The Water Impact Facility at Sandia National Laboratories in Albuquerque, New Mexico provides a controlled environment for high-velocity water impact testing, gravity-assisted drop testing and underwater testing.
A 300-foot drop tower stands next to a 120-foot-wide by 188-foot-long by 50-foot-deep lake. A total depth of 80 feet for underwater testing can be obtained via a 6-foot-diameter, 30-foot-long steel pipe at the bottom of the lake.
Objects weighing up to 3,000 pounds can be subjected to free-fall drops or rocket-assisted pulldowns from angles of 30 to 90 degrees.
Mobile gas guns with a 6-inch and 16-inch bore barrel can be used to launch scale models into the lake at angles of approximately 15 to 45 degrees from horizontal.
Tests are designed to simulate and evaluate special scenarios to aid in such activities as prototype development, or computer modeling code development or validation.
The Water Impact Facility has exceptional instrumentation capabilities. The facility uses high-speed video cameras for underwater and surface data coverage photometrics. Underwater and surface instrumentation can be provided via hardwire and onboard data recorders to gather data from a variety of transducers at low or high speeds of 5 MHz per channel.
These capabilities can meet a broad range of customer needs for a single test or a series of testing and evaluation scenarios.
This unique facility has been used to conduct tests involving underwater detonations, ice penetrators, ice puncture, torpedo impacts, pressure vessels, mass distribution, sonar, model verifications, and shipping containers. Today, the facility can also test:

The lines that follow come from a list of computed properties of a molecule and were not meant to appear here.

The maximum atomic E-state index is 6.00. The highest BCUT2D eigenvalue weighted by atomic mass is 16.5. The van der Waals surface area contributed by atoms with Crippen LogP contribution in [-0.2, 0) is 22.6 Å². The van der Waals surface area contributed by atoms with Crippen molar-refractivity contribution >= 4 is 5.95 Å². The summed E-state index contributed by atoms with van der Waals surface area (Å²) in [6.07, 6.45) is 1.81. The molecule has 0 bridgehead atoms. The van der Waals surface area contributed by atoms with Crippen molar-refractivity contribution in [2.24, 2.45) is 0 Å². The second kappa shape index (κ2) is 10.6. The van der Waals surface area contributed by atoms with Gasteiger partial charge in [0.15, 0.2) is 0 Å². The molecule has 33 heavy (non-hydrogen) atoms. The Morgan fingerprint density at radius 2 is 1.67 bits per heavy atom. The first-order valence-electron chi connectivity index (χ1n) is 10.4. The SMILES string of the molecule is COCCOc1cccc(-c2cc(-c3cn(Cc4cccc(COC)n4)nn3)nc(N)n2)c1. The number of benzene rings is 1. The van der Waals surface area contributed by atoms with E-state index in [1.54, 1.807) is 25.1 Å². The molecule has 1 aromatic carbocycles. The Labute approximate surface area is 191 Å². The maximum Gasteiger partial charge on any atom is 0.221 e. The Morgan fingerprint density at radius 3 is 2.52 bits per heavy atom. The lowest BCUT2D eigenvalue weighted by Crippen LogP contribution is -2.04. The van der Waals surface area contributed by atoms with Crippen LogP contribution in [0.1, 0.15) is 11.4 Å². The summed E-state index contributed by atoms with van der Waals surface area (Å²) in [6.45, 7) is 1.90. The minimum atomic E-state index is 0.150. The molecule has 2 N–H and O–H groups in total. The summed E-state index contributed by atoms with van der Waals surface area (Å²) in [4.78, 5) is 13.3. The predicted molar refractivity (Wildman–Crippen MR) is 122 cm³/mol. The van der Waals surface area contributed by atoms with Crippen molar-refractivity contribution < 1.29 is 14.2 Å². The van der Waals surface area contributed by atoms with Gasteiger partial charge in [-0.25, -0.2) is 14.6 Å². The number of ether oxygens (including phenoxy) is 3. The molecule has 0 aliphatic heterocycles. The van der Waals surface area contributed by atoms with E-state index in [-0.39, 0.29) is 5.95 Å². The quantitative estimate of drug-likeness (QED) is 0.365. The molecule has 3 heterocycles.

- Full-scale and scale-model items
- Items containing radioactive materials
- Items containing high explosives for water impacts
- Up to 1.5 pounds of C4 for underwater detonation
Water Impact Testing
The hoisting system at the 300-foot tower consists of a main load cable and a movable trolley used to lift test items (weighing up to 3,000 lbs) to the desired height. Test items can be hoisted to and released from a maximum height of approximately 265 feet. Full-size test items can be impacted into the water at free-fall velocity, or they can be accelerated to higher velocities using a rocket pulldown technique. Water impact angles of 30 to 90 degrees can be achieved with the pulldown technique. An underwater net system is used to ensure a soft catch and recovery of the test item.
Our divers are experienced divers and are trained and certified to perform any type of rigging, set up, or recovery – both at the Water Impact Facility and elsewhere.